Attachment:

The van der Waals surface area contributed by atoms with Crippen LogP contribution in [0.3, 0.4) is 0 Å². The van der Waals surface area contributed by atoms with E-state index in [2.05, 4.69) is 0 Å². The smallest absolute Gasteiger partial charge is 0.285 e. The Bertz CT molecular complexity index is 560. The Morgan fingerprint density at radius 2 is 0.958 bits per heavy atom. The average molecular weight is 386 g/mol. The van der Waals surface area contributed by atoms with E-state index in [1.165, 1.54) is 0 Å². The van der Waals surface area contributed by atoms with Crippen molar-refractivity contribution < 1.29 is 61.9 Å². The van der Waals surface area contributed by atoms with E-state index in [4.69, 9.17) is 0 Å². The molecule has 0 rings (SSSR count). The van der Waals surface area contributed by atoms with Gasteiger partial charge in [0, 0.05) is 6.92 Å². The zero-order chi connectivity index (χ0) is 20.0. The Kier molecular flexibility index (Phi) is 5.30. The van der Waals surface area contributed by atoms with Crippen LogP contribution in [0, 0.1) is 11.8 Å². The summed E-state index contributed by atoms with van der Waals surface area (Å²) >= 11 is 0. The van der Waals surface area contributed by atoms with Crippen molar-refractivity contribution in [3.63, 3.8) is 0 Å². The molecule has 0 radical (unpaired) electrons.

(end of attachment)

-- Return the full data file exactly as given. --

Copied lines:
The van der Waals surface area contributed by atoms with Crippen LogP contribution in [0.3, 0.4) is 0 Å². The van der Waals surface area contributed by atoms with E-state index in [2.05, 4.69) is 0 Å². The smallest absolute Gasteiger partial charge is 0.285 e. The Bertz CT molecular complexity index is 560. The Morgan fingerprint density at radius 2 is 0.958 bits per heavy atom. The average molecular weight is 386 g/mol. The van der Waals surface area contributed by atoms with E-state index in [1.165, 1.54) is 0 Å². The van der Waals surface area contributed by atoms with Crippen molar-refractivity contribution < 1.29 is 61.9 Å². The van der Waals surface area contributed by atoms with E-state index in [4.69, 9.17) is 0 Å². The molecule has 0 rings (SSSR count). The van der Waals surface area contributed by atoms with Gasteiger partial charge in [0, 0.05) is 6.92 Å². The zero-order chi connectivity index (χ0) is 20.0. The Kier molecular flexibility index (Phi) is 5.30. The van der Waals surface area contributed by atoms with Crippen LogP contribution in [0, 0.1) is 11.8 Å². The summed E-state index contributed by atoms with van der Waals surface area (Å²) >= 11 is 0. The van der Waals surface area contributed by atoms with Crippen molar-refractivity contribution in [3.63, 3.8) is 0 Å². The molecule has 0 radical (unpaired) electrons.